Wednesday, June 10, 2009

Temples of Gyeongju

The first temple we visited was Bulguksa, which is a very large temple a little far away from the downtown area where most of the big tourist sites are. This temple was founded in 751 AD during the reign of King Geyongdeok of the Silla kingdom. Much of the temple was destroyed during a Japanese invasion in 1593, because the temple was being used as a stronghold for Korean soldiers defending the area. Many artifacts remain though, and for this reason the temple is on the UNESCO World Cultural Heritage List. Some important features to see are the stone stairs (see above). These stairs are now closed for preservation, but one of the staircases has 33 stairs to represent the 33 stages to enlightenment.

Two other important historical artifacts of the temple are two pagodas that survived the Japanese attack, plus all the years of wear and tear. The names of the two pagodas are Seokgatap and Dabotap. Dabotap is the more ornate of the two pagodas. At the time that I went, it was under construction, but this is probably the most famous pagoda in Korea. If you live in Korea, you see this pagoda everyday, but you probably never realized it. If you're curious to see this pagoda, take out your wallet. Dabotap is featured on the back of the 10 won coin. The other pagoda, Seokgatap, pictured above, is a more typical style of Korean pagoda but is quite famous in Korea. Evidently when the temple was reconstructed in the 1970's they found some old documents and relics inside.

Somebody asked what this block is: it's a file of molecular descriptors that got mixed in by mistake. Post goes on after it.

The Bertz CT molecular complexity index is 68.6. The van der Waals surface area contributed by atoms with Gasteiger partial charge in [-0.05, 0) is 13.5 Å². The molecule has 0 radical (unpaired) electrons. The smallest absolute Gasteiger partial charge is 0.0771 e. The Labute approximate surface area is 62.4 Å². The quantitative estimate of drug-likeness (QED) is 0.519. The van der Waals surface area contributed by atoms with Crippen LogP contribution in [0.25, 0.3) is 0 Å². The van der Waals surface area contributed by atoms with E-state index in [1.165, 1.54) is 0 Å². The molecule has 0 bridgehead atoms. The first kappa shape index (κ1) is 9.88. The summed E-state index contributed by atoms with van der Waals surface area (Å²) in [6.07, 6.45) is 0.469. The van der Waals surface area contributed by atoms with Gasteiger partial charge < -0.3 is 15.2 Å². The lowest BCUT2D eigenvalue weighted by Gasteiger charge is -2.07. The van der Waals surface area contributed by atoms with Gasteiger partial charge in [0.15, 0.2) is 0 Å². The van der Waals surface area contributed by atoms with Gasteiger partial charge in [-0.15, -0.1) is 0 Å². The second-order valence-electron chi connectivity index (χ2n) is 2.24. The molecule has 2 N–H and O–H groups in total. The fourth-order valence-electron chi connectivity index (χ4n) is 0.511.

Here's a common sight at a temple. Place a stone onto a stone pile and make a wish.

The next temple we visited was Golgusa. This temple is about 3 km away from Bulguksa, but is much less crowded because there are no public buses that go to this area. This temple is quite interesting to see because of the Buddha carved into the rock face quite high up on a cliff. After climbing many stairs, and possibly scaling some rocks, you can climb right up to it. We found a monk praying at the top, tapping the empty gourd as you always see in Buddhist temples during meditation. I wasn't paying attention to what he was chanting at first, but Sanghyun pointed out that he was actually reciting names and addresses of donors to the temple. I guess this is like at our Catholic masses when each mass is dedicated to one or two families that pay some extra money.
Here is the Buddha, carved into the stone. As you can see, it is now protected by this small roof.

Monk praying for all the temple worshipers.

The last temple we visited was Girimsa. Though it is a big temple, there isn't too much to see here. If you're feeling you've seen too many temples in this country, it's probably not worth your time. It's a bit out of the way and no buses go up that way. But, there were a few interesting things to see. Here are the photos.

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